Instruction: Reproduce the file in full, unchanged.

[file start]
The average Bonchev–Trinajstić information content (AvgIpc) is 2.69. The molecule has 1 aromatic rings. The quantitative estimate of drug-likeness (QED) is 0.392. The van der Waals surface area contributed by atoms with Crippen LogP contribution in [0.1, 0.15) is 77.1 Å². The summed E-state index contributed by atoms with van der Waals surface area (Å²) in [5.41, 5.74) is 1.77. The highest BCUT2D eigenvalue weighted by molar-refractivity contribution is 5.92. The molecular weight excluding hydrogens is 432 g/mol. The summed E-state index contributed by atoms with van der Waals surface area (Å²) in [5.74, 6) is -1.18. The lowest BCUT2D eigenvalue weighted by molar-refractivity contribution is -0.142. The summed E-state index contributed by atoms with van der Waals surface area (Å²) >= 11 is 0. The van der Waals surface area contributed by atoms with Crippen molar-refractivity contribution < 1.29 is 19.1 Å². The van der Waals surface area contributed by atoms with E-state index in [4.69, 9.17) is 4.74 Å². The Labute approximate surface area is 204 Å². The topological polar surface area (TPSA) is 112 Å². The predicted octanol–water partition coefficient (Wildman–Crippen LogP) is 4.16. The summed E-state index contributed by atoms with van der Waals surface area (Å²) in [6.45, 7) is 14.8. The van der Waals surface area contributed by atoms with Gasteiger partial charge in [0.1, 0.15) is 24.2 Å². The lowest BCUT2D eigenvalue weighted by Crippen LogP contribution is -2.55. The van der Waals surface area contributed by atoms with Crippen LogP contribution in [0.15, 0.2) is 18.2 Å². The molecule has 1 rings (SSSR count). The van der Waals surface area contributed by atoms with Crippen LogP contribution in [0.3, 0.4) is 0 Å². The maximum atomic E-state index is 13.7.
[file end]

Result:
The average Bonchev–Trinajstić information content (AvgIpc) is 2.69. The molecule has 1 aromatic rings. The quantitative estimate of drug-likeness (QED) is 0.392. The van der Waals surface area contributed by atoms with Crippen LogP contribution in [0.1, 0.15) is 77.1 Å². The summed E-state index contributed by atoms with van der Waals surface area (Å²) in [5.41, 5.74) is 1.77. The highest BCUT2D eigenvalue weighted by molar-refractivity contribution is 5.92. The molecular weight excluding hydrogens is 432 g/mol. The summed E-state index contributed by atoms with van der Waals surface area (Å²) in [5.74, 6) is -1.18. The lowest BCUT2D eigenvalue weighted by molar-refractivity contribution is -0.142. The summed E-state index contributed by atoms with van der Waals surface area (Å²) >= 11 is 0. The van der Waals surface area contributed by atoms with Crippen molar-refractivity contribution < 1.29 is 19.1 Å². The van der Waals surface area contributed by atoms with E-state index in [4.69, 9.17) is 4.74 Å². The Labute approximate surface area is 204 Å². The topological polar surface area (TPSA) is 112 Å². The predicted octanol–water partition coefficient (Wildman–Crippen LogP) is 4.16. The summed E-state index contributed by atoms with van der Waals surface area (Å²) in [6.45, 7) is 14.8. The van der Waals surface area contributed by atoms with Gasteiger partial charge in [0.1, 0.15) is 24.2 Å². The lowest BCUT2D eigenvalue weighted by Crippen LogP contribution is -2.55. The van der Waals surface area contributed by atoms with Crippen LogP contribution in [0.15, 0.2) is 18.2 Å². The molecule has 1 rings (SSSR count). The van der Waals surface area contributed by atoms with Crippen LogP contribution in [0.3, 0.4) is 0 Å². The maximum atomic E-state index is 13.7.